The first mutual fund was launched in 1924. But individual investors generally invested on a small scale basis until in the 1950s. And over the years, the industry has experienced an increased participation thanks to the collaboration with the 1980s thriving bull market. It is estimated that investors held over $36 trillion in mutual funds products globally as of May 2017.
Today, individual and institutional investors have over 110k regulated mutual funds options.
Exchange Traded Funds Cost and Benefits
ETFs generally have a low-cost structure, that’s why they are a very popular investment option for individual investors. On average, ETFs attract 0.40% as an annual fee. Nevertheless, most investors invest a majority of the ETF dollars in index funds as they attract a slightly lower annual fee of 0.23%.
You’ll want to invest in firms such Vanguard, State Street, and BlackRock since they service nearly 70% of all ETF assets and have the ability to charge significantly lower fees than other companies in the industry. Regarded as the big three’ in the equity index space, they charge annual fees that are below the industry average, typically 0.04%.
Nowadays, more investors are investing in fixed income ETFs due to the decline of the average annual fee charged from 0.26% to 0.20%
Mutual Fund Cost and benefits
Although the fees charged on mutual funds have declined over the past few years, they haven’t been able to beat the ETFs. Two decades ago, the stock index mutual fund fees in the industry were 1.04%. Today, a typical stock index mutual fund will attract an average annual fee of 0.63%. Bond funds, on the other hand, have an average annual fee of 0.56%, but still, trail the ETF fee reductions.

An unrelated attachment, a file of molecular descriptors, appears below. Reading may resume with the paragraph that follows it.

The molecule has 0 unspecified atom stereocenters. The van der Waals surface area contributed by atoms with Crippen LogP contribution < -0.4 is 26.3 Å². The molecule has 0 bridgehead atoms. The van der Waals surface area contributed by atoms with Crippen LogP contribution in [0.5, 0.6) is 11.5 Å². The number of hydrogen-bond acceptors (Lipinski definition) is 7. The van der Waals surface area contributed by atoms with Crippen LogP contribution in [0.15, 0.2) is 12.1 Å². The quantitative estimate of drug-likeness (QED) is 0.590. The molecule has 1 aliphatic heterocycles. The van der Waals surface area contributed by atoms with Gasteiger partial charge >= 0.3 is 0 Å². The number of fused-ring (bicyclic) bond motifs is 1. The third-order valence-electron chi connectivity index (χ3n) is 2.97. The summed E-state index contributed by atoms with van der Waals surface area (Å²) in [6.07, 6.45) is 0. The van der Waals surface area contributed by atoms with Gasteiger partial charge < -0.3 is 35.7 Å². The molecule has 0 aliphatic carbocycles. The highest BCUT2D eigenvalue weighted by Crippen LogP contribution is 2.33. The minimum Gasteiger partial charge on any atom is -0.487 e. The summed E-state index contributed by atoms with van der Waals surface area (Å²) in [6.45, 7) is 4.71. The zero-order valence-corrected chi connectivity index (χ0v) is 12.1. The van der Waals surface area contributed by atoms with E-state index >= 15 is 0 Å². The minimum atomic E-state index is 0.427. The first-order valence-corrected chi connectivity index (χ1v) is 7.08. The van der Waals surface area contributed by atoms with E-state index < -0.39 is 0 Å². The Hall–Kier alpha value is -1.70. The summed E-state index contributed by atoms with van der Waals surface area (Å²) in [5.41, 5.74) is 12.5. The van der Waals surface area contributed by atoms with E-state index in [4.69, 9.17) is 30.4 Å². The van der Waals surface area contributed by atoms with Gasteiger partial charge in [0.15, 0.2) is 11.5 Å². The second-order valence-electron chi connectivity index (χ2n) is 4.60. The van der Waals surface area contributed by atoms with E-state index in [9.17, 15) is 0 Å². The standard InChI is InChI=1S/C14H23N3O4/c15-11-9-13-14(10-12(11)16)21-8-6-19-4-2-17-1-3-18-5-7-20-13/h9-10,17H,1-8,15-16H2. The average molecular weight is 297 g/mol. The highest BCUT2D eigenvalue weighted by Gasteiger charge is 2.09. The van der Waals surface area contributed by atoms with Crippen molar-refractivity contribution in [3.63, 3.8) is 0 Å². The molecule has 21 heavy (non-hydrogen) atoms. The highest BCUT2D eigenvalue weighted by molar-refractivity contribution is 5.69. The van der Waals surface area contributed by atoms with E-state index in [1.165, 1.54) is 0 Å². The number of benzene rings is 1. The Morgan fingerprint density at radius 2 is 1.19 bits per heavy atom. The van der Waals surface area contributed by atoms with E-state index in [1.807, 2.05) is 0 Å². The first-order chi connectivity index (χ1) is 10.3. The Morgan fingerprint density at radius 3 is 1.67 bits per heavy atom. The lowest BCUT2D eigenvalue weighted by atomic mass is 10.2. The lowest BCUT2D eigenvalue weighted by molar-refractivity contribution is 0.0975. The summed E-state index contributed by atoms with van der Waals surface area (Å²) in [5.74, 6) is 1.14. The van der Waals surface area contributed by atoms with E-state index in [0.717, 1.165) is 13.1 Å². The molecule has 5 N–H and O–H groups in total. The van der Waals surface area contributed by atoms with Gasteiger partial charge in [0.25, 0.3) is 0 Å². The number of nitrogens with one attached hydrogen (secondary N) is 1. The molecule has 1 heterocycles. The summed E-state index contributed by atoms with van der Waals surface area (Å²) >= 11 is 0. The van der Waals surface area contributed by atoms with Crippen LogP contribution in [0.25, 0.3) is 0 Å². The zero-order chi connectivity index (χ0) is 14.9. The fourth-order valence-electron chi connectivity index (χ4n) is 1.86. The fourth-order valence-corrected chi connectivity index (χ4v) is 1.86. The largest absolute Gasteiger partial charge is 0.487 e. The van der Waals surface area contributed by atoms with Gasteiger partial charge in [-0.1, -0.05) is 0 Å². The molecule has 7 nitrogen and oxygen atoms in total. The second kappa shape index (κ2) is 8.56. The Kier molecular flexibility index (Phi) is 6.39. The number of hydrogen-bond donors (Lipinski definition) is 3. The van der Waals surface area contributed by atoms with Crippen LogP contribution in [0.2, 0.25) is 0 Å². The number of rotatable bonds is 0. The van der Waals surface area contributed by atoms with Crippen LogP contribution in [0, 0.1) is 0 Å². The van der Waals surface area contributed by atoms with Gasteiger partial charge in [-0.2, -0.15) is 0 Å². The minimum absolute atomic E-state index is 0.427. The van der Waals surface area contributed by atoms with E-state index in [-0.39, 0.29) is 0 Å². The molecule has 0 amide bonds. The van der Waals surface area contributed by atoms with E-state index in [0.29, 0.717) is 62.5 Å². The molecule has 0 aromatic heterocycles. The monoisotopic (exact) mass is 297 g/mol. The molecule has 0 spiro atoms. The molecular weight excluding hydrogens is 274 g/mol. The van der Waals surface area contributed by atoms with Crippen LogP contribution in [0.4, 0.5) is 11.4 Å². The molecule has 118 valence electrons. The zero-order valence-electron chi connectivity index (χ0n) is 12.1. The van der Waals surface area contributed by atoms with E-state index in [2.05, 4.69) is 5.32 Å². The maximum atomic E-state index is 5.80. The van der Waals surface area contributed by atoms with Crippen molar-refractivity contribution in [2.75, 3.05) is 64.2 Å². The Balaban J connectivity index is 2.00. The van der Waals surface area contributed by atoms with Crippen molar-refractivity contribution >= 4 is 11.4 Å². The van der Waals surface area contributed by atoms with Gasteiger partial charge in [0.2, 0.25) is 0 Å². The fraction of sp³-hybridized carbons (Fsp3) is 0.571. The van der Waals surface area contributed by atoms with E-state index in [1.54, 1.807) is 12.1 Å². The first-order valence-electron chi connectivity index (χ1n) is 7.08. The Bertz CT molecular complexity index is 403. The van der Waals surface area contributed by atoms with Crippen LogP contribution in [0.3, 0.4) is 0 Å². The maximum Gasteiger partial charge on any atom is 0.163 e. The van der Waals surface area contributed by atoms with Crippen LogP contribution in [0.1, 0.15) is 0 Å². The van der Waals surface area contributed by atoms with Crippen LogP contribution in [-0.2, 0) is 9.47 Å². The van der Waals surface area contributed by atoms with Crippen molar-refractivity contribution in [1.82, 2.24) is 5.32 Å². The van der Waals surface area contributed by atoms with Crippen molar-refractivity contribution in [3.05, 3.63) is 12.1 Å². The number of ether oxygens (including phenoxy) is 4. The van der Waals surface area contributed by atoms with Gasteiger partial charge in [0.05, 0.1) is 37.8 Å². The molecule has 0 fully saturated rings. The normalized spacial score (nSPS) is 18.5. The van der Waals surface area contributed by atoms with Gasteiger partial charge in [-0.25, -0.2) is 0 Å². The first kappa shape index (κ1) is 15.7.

ETF transaction typically involves less compilation when compared with mutual funds. Unlike mutual fund investors who trade with the company itself, most ETF investors trade with other investors, thus enjoy lower fees. In addition, ETFs tend to be more tax friendly.
Since mutual funds are managed by professional managers, there’s a price tag attached to the service. Thinking critically, a professionally managed account is certainly the main selling point. In the long run, the rate of return could prove that the additional expense of a managed account does not sufficiently compensate the investor.
Mark Soberman, the president and Founder of NetPicks, dropped the Mutual fund investment because of the low performance and added fees.
In a mutual fund company, processing a purchase or selling order from a customer is done internally, which requires extra charges in regards to record keeping, compliance, and documentation. Besides, a professional manager must invest the funds in the marketplace after the order has been processed successfully. This process typically involves buying and selling securities as well as meeting the cost of commissions. All these costs are passed to the investor.
Based our comparison, there’s no doubt that ETFs offer the most advantages for an investor. Needless to say, you’ll find that in the long run the ETF lower fee structure far outperforms the mutual fund investment.